Conservation group says Japan aiding in illegal ivory trade

AP
Japan's lax controls over its domestic stock of ivory are encouraging illegal exports to other countries and undermining efforts to end trafficking in elephant tusks.
AP

Japan's lax controls over its domestic stock of ivory are encouraging illegal exports to other countries and undermining efforts to end trafficking in elephant tusks, a report said Wednesday.

The report, compiled with support by the World Wildlife Fund, said researchers found antique dealers are buying a large number of elephant tusks in Japan that are not registered as required by law.

It said hundreds of ivory items are sold each year by e-commerce sites, often to visitors from other Asian countries such as China.

The report said whole tusks were being advertised without needed proof of their provenance.

"Japan's domestic ivory market availability is targeted for procuring products from the antiques and tourist markets for illegal ivory exports, as well as through physical and online auctions," the report said.

It said some dealings were akin to criminal syndicates facilitating the smuggling of ivory into China, based on investigations into seizures of such items.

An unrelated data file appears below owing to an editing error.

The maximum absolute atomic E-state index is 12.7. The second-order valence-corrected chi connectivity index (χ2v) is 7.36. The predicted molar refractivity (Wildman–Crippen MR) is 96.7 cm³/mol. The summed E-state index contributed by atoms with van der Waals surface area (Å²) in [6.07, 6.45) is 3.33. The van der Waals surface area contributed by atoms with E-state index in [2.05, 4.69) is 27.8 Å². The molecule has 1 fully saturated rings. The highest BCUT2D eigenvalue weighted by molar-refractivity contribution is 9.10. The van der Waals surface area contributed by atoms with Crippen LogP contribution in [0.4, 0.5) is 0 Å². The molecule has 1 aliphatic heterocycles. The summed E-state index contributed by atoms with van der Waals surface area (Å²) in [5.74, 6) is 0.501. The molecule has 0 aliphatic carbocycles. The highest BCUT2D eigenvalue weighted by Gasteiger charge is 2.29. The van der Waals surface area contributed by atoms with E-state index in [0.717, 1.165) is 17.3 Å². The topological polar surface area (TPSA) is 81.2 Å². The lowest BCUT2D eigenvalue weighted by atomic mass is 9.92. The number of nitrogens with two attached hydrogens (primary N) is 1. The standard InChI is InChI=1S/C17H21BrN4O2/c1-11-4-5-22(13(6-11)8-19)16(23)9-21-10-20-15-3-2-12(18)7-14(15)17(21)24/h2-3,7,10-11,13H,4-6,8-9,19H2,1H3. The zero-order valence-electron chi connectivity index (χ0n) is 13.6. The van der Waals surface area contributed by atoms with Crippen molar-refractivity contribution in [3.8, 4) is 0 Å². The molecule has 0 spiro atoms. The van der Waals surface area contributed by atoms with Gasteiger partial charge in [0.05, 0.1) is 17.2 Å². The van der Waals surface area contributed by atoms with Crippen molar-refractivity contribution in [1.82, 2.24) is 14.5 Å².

It cited data from the wildlife trade monitoring network TRAFFIC, which found that an average of 2,447 ivory items worth more than $400,000 were auctioned during a four-week period in May-June 2017 on a major e-commerce platform.

The report's authors urged the government to raise public awareness about controls on ivory dealings and to tighten controls at customs to prevent people from taking items such as ivory seals and figurines such as "netsuke" out of the country.

The Convention on International Trade in Endangered Species of Wild Fauna and Flora, or CITES, bans international trade in ivory in principle to protect endangered African elephants. It has called for closing domestic ivory markets in all member states, and many countries have complied.

China announced last year that it would shut down its ivory trade by the end of 2017. Hong Kong, the world's largest retail ivory market, plans to end local trading by 2021.

But Japan has resisted closing its own domestic market, contending that ivory products traded inside the country are not acquired through poaching or illegal deals. Instead, earlier this year the government approved a proposal to tighten registration requirements and inspections for its more than 8,000 ivory retailers and manufacturers.

The e-commerce giant Rakuten Inc. said it would ban sales of ivory items in its online marketplace. It also banned sales of products using parts of sea turtles.

Critics say the tusk registration system amounts to a form of ivory laundering because it can legalize tusks acquired illegally.

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